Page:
Daniel Craig revs up his engine – and ours.
SKYFALL directed by Sam Mendes, written by Neal Purvis, Robert Wade and John Logan, with Daniel Craig, Javier Bardem, Naomie Harris and Judi Dench. A Sony Pictures release. 143 minutes. Opens Friday (November 9). For venues and times, see Movies. Rating: NNNN
From the very first shot of Skyfall, it's clear that this isn't just another James Bond movie.
There's no opening gunsight sequence - though we do hear the signature musical sting as Daniel Craig's 007 steps into frame. And then things get messy, as we're plunged into a mission gone disastrously wrong, which sets the tone nicely for the character's 23rd outing.
After the clumsy Quantum Of Solace, which tried to speed up the transformation of Casino Royale's battered, freshly licensed Bond into the slick, super-competent operative we've known for decades, the 007 of Skyfall spends a lot of time being uncertain.
He's wounded, off-balance and not sure who he can trust - and that's before a mysterious cyberterrorist blows up MI-6 as part of a vendetta against M (Judi Dench). This is a more human-scale adventure; this time it's personal.
Personal, too, is the way Skyfall exploits our cultural connection to Bond; it's loaded with nods to previous pictures. Master cinematographer and frequent Coen brothers collaborator Roger Deakins makes this the most visually striking Bond yet, with images that treat Craig as the icon he's becoming. Sam Mendes lets his cast invest the action sequences with soul and depth. (Not too hard when that cast includes Dench, Ralph Fiennes and Albert Finney.)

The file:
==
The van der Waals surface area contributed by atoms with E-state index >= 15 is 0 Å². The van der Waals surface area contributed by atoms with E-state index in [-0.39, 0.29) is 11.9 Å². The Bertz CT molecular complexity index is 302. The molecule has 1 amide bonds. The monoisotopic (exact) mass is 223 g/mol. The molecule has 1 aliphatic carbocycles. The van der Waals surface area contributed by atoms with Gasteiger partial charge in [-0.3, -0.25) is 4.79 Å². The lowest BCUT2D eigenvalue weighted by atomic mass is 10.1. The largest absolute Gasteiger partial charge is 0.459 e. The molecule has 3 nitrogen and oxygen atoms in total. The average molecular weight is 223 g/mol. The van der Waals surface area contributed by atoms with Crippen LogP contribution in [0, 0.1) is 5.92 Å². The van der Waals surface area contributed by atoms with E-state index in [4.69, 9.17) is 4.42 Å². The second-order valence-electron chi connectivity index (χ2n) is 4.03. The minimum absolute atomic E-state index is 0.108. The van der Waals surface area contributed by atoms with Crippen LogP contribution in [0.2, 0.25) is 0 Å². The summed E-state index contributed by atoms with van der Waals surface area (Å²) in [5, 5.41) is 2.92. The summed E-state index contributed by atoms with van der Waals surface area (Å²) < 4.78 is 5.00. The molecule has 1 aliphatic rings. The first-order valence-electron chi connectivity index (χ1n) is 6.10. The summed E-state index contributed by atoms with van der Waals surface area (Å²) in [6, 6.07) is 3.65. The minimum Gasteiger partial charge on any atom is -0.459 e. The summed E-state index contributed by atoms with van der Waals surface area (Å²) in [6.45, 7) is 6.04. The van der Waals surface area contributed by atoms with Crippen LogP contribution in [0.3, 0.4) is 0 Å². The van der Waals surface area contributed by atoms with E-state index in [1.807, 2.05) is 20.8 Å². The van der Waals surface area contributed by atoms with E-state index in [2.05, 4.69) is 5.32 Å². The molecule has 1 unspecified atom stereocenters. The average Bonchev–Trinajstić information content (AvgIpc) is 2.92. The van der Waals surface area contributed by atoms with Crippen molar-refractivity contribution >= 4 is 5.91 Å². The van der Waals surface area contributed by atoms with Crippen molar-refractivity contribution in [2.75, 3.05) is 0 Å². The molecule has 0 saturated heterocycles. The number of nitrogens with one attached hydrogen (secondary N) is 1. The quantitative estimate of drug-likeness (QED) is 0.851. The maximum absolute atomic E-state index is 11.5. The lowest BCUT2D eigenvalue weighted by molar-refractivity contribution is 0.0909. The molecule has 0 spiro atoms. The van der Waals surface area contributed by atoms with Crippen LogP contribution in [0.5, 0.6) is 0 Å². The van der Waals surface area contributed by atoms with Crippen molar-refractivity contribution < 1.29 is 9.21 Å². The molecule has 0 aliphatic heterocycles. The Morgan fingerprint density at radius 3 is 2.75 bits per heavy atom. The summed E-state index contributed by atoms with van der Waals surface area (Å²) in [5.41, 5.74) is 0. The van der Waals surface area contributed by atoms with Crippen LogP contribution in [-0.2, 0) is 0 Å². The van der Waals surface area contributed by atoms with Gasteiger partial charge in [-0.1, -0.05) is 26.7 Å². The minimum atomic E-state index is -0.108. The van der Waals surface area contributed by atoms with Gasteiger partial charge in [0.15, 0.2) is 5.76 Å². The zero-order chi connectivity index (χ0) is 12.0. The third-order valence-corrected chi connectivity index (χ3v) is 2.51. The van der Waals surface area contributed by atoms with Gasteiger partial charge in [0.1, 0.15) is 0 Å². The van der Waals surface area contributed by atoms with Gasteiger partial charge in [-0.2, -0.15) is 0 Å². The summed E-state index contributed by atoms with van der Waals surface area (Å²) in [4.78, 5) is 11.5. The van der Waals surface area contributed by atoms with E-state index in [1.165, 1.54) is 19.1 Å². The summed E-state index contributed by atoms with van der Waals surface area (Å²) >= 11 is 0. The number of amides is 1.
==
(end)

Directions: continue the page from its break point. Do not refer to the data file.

But it all rests on Craig. I think he's actually my favourite Bond now. I used to argue for Connery or even Dalton, but Craig gets closest to embodying Ian Fleming's tuxedoed thug. He's a man of brute force who solves most problems by crashing into them headlong. This time, having suffered a chest wound in the line of duty, he does most of his fighting with his legs.
Craig gets to do a different sort of sparring with Javier Bardem as the movie's Big Bad. I might be in the minority, but I'm not that taken with Bardem. The character is a weird cross between the Joker and Hannibal Lecter with a little Two-Face thrown in, and Bardem hams it up as if he's playing opposite Roger Moore.
If Casino Royale rebooted the Bond franchise and Quantum Of Solace tried too hard to undo that reboot, Skyfall finds a very comfortable equilibrium. I'm conflicted about what the very last scenes say about where the franchise is headed, but that's a question for another picture.
This one's great.